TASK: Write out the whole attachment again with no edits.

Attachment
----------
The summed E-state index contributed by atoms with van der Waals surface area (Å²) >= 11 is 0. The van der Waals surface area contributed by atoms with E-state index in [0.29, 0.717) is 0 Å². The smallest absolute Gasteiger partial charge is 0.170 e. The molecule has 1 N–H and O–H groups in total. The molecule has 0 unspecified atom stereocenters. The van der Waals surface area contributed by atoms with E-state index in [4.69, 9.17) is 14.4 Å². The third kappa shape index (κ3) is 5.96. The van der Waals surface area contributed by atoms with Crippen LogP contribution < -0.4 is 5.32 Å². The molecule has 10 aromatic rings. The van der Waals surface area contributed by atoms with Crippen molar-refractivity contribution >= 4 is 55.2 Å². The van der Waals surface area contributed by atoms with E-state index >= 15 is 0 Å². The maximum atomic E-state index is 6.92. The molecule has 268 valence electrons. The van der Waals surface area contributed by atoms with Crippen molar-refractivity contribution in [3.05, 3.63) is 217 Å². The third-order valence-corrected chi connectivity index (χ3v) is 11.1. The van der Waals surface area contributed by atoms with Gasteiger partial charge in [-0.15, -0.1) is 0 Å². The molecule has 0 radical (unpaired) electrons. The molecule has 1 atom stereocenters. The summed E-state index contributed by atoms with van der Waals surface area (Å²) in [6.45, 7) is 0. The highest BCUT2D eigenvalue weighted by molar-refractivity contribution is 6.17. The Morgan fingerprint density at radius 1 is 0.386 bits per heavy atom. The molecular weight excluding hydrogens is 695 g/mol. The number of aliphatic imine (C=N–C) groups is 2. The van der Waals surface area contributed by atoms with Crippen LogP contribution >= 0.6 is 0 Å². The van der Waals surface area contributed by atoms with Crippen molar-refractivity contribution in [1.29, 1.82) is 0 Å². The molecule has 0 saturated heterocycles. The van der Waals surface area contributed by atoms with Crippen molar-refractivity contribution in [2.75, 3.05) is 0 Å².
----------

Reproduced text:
The summed E-state index contributed by atoms with van der Waals surface area (Å²) >= 11 is 0. The van der Waals surface area contributed by atoms with E-state index in [0.29, 0.717) is 0 Å². The smallest absolute Gasteiger partial charge is 0.170 e. The molecule has 1 N–H and O–H groups in total. The molecule has 0 unspecified atom stereocenters. The van der Waals surface area contributed by atoms with E-state index in [4.69, 9.17) is 14.4 Å². The third kappa shape index (κ3) is 5.96. The van der Waals surface area contributed by atoms with Crippen LogP contribution < -0.4 is 5.32 Å². The molecule has 10 aromatic rings. The van der Waals surface area contributed by atoms with Crippen molar-refractivity contribution >= 4 is 55.2 Å². The van der Waals surface area contributed by atoms with E-state index >= 15 is 0 Å². The maximum atomic E-state index is 6.92. The molecule has 268 valence electrons. The van der Waals surface area contributed by atoms with Crippen molar-refractivity contribution in [3.05, 3.63) is 217 Å². The third-order valence-corrected chi connectivity index (χ3v) is 11.1. The van der Waals surface area contributed by atoms with Gasteiger partial charge in [-0.15, -0.1) is 0 Å². The molecule has 0 radical (unpaired) electrons. The molecule has 1 atom stereocenters. The summed E-state index contributed by atoms with van der Waals surface area (Å²) in [6.45, 7) is 0. The highest BCUT2D eigenvalue weighted by molar-refractivity contribution is 6.17. The Morgan fingerprint density at radius 1 is 0.386 bits per heavy atom. The molecular weight excluding hydrogens is 695 g/mol. The number of aliphatic imine (C=N–C) groups is 2. The van der Waals surface area contributed by atoms with Crippen LogP contribution >= 0.6 is 0 Å². The van der Waals surface area contributed by atoms with Crippen molar-refractivity contribution in [1.29, 1.82) is 0 Å². The molecule has 0 saturated heterocycles. The van der Waals surface area contributed by atoms with Crippen molar-refractivity contribution in [2.75, 3.05) is 0 Å².